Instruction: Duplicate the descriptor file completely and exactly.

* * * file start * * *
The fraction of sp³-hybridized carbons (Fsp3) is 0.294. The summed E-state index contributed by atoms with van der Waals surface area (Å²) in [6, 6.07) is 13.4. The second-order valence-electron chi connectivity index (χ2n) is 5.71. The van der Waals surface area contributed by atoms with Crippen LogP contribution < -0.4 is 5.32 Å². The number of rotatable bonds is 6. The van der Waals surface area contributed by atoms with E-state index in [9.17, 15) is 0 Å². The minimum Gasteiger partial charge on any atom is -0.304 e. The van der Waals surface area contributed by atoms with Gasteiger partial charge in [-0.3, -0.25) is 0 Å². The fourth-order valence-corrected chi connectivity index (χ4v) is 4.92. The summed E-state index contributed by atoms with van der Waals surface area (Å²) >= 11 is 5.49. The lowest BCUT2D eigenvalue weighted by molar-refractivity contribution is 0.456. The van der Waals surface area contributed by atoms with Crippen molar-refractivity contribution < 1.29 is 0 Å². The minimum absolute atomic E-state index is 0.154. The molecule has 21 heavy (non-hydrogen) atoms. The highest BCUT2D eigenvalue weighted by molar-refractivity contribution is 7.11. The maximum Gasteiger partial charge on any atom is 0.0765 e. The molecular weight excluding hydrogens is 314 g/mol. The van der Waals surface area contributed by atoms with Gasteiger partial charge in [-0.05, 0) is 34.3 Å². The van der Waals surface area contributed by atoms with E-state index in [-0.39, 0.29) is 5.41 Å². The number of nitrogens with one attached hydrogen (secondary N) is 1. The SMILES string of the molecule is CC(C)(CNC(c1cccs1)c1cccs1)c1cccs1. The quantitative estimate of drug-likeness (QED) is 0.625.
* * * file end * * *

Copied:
The fraction of sp³-hybridized carbons (Fsp3) is 0.294. The summed E-state index contributed by atoms with van der Waals surface area (Å²) in [6, 6.07) is 13.4. The second-order valence-electron chi connectivity index (χ2n) is 5.71. The van der Waals surface area contributed by atoms with Crippen LogP contribution < -0.4 is 5.32 Å². The number of rotatable bonds is 6. The van der Waals surface area contributed by atoms with E-state index in [9.17, 15) is 0 Å². The minimum Gasteiger partial charge on any atom is -0.304 e. The van der Waals surface area contributed by atoms with Gasteiger partial charge in [-0.3, -0.25) is 0 Å². The fourth-order valence-corrected chi connectivity index (χ4v) is 4.92. The summed E-state index contributed by atoms with van der Waals surface area (Å²) >= 11 is 5.49. The lowest BCUT2D eigenvalue weighted by molar-refractivity contribution is 0.456. The van der Waals surface area contributed by atoms with Crippen molar-refractivity contribution < 1.29 is 0 Å². The minimum absolute atomic E-state index is 0.154. The molecule has 21 heavy (non-hydrogen) atoms. The highest BCUT2D eigenvalue weighted by molar-refractivity contribution is 7.11. The maximum Gasteiger partial charge on any atom is 0.0765 e. The molecular weight excluding hydrogens is 314 g/mol. The van der Waals surface area contributed by atoms with Gasteiger partial charge in [-0.05, 0) is 34.3 Å². The van der Waals surface area contributed by atoms with E-state index in [-0.39, 0.29) is 5.41 Å². The number of nitrogens with one attached hydrogen (secondary N) is 1. The SMILES string of the molecule is CC(C)(CNC(c1cccs1)c1cccs1)c1cccs1. The quantitative estimate of drug-likeness (QED) is 0.625.